Amanda Holden says Britain’s Got Talent was “liberating” for her career and changed people’s perceptions after her affair with Neil Morrissey and marriage split.
Actress and TV star Amanda, 48, joined BGT in 2007 but previously hit the headlines for a split from first husband Les Dennis in 2002 following an affair with Morrissey in 2000.
She went on to marry music executive Chris Hughes in 2008.
Assessing her career, Amanda said: “Starting out on Britain’s Got Talent was liberating for me. I mean, without dragging up my past, I think, at the time I was with Chris, my husband, we’d been together for something like five years but people were still going on about Les Dennis and Neil Morrissey, and all the other stuff.
“So what was really nice was that anyone that might’ve had a preconceived idea of me, could see who I really was and then really make their mind up.
“So, if they didn’t like me after, that’s totally fine as well, but I think I was able to make a wider audience understand that I probably wasn’t as bad as I’d been portrayed, or as naughty as I’d been portrayed. I am naughty, I stand by that, but in a good way! I think it’s important that everyone has a sense of humour in these difficult times.”
Looking back, she admits it was a lucky break for her to be given the role on BGT.
She added: “It’s very surreal because I was lucky. Simon picked me because I was in a very well known drama at the time that was doing well. So I was lucky that I was in Wild At Heart, and he knew me. My career as an actress has essentially been put on hold, because BGT has been the biggest thing in my life. I’ve gone down a road where I’ve been absolutely able to use my personality.
“Britain’s Got Talent is seen by many to be a celebration of our weird and wonderful country.
The new series BGT: The Champions will also do this, but also showcasing other acts from around the world, at a time when many people need cheering up, with the political landscape so bleak.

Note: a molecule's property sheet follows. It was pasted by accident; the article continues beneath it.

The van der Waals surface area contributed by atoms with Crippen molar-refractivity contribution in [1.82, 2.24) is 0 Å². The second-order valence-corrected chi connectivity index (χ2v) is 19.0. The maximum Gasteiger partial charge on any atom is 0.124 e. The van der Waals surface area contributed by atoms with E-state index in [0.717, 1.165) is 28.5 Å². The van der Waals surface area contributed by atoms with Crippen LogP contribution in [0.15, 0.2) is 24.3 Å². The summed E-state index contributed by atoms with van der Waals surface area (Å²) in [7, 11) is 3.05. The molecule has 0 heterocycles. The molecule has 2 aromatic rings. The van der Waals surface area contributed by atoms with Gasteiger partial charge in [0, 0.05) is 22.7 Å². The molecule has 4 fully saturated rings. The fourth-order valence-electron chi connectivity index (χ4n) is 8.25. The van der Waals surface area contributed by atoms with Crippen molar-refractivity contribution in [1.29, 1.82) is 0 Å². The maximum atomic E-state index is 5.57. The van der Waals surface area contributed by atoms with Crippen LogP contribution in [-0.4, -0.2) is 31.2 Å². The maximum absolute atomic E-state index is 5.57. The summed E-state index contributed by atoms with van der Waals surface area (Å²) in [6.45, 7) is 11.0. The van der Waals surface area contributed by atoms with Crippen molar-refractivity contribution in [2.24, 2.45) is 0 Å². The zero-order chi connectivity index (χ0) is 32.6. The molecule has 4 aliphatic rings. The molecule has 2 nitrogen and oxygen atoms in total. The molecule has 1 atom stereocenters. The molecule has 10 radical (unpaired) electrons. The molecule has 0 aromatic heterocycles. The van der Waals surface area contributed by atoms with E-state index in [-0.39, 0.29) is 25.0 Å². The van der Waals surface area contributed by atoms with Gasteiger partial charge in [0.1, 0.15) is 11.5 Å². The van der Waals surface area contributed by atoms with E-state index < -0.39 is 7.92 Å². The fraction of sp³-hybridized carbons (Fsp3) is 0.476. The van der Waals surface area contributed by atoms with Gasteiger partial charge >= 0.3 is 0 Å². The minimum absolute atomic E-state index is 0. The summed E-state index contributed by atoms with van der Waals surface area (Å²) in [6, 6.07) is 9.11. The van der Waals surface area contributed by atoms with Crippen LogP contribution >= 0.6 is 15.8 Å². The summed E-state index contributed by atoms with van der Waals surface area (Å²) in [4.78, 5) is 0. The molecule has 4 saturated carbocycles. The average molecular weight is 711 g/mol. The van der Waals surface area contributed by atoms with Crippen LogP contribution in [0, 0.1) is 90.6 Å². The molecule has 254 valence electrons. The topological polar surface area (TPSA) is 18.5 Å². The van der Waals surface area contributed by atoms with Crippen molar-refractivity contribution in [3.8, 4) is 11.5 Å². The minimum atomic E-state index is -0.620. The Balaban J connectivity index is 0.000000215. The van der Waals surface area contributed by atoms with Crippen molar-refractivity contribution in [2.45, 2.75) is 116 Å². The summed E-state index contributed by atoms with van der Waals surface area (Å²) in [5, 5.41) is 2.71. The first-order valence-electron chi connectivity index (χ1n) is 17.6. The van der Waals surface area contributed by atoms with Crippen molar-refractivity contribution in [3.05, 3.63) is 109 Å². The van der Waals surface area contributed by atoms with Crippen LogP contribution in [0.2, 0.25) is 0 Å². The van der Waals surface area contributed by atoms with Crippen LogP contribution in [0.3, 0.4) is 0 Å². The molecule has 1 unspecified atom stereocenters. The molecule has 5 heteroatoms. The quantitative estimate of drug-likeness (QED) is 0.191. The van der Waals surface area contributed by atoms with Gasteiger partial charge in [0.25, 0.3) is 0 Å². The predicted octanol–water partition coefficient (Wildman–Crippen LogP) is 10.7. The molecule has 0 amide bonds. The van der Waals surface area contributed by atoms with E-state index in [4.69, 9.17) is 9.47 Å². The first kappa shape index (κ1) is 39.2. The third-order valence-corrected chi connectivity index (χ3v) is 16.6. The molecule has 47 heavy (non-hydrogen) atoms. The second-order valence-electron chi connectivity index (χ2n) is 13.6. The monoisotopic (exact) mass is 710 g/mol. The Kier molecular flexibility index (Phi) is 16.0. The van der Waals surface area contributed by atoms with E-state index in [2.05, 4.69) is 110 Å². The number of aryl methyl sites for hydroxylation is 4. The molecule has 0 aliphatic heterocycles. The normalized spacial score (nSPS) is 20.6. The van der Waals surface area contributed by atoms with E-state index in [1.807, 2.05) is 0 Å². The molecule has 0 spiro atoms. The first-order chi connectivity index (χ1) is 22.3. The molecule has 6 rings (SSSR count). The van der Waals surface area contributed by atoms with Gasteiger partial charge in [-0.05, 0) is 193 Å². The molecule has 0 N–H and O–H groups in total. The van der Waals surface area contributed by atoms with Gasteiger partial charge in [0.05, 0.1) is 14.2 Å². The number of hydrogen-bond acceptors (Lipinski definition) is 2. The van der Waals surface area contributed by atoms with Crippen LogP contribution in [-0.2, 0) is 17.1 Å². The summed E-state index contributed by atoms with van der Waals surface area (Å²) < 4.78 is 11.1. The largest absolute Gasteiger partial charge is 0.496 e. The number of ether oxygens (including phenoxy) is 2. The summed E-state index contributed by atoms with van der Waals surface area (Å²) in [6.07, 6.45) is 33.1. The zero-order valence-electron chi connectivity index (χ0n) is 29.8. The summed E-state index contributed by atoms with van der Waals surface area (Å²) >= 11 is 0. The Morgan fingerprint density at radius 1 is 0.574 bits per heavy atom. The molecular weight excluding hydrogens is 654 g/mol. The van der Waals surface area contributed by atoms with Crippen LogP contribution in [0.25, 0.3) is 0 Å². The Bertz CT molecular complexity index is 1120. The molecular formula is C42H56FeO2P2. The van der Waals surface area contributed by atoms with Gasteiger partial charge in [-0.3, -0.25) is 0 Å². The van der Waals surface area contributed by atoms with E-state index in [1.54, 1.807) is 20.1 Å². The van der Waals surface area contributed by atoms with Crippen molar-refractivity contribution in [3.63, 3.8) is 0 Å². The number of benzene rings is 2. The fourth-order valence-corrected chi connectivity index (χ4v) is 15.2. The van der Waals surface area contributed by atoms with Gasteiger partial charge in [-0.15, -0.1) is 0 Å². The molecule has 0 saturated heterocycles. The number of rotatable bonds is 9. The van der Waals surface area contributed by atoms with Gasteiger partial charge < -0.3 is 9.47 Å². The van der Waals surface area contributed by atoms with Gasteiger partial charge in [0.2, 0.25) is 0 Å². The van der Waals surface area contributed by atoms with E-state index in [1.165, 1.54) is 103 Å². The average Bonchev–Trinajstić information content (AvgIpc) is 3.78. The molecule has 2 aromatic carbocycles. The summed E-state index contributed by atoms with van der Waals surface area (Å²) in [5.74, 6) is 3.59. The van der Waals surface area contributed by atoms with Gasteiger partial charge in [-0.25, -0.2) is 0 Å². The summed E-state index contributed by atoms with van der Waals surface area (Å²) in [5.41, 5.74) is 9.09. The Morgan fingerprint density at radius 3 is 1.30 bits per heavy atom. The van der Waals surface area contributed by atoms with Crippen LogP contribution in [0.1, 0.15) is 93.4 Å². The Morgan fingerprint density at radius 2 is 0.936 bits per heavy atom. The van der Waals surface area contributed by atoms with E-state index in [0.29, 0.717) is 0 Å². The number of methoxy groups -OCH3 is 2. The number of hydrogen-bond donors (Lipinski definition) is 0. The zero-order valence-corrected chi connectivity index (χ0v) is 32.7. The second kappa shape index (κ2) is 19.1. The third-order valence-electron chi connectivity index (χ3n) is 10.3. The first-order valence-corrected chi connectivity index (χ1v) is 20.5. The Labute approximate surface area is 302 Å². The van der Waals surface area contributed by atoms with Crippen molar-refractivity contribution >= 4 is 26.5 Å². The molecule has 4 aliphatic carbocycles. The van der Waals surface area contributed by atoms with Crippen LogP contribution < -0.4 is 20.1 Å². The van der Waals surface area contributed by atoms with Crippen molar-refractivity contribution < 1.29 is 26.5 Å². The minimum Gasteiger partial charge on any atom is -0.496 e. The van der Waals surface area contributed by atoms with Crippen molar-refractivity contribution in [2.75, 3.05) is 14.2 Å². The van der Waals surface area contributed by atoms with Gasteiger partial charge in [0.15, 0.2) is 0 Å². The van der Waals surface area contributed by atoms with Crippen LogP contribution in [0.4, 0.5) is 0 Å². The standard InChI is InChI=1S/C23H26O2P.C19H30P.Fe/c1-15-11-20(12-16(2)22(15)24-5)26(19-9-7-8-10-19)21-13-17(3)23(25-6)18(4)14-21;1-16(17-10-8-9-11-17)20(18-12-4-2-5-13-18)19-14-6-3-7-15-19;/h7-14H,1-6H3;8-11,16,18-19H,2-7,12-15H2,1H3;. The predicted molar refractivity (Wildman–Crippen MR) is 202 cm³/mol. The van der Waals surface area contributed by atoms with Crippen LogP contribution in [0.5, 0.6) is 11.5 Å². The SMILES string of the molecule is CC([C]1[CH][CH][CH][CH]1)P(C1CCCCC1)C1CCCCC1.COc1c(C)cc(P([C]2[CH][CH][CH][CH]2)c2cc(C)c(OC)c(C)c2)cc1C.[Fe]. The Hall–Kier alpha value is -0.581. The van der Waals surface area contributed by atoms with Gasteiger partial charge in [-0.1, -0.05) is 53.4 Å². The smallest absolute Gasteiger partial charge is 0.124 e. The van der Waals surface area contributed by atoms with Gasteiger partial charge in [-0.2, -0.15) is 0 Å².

And on Britain she says: “We’re about not taking ourselves too seriously, laughing if we fall over and getting back up. I strongly believe we are a warm, very tolerant country, we’re fun and we are stoic and strong.
“I think all of those elements are showcased in Britain’s Got Talent, so doing a champions series is brilliant as it’s a way of uniting the entire world because we have people from all over the globe coming to compete and we’re welcoming them onto our stage in the heart of the capital.”
Names competing tonight include former winner Paul Potts and singr Connie Talbot, who was a gap-toothed child when she auditioned in 2007.
One of Cowell’s “favourite acts ever”, Storm Boogie, also feature in the line-up of British acts in the spin-off’s first episode.
But it is not just stars from the British TV show joining the spin-off, as a daredevil father and daughter duo draw gasps from the judges and the audience on the wheel of death.
Sand artist Kseniya Simonova – who won Ukraine’s Got Talent in 2009 – joins Indonesian spooky illusionist The Sacred Riana and Australian c omedy duo the Nelson Twins.
Amanda’s fellow judge David Walliams thinks the show has potential to run and run.
He said: “There’s no sign of it slowing down. It could easily be on for another 13 years and I think it might be.”
* Britain’s Got Talent: The Champions starts on ITV tonight at 8pm.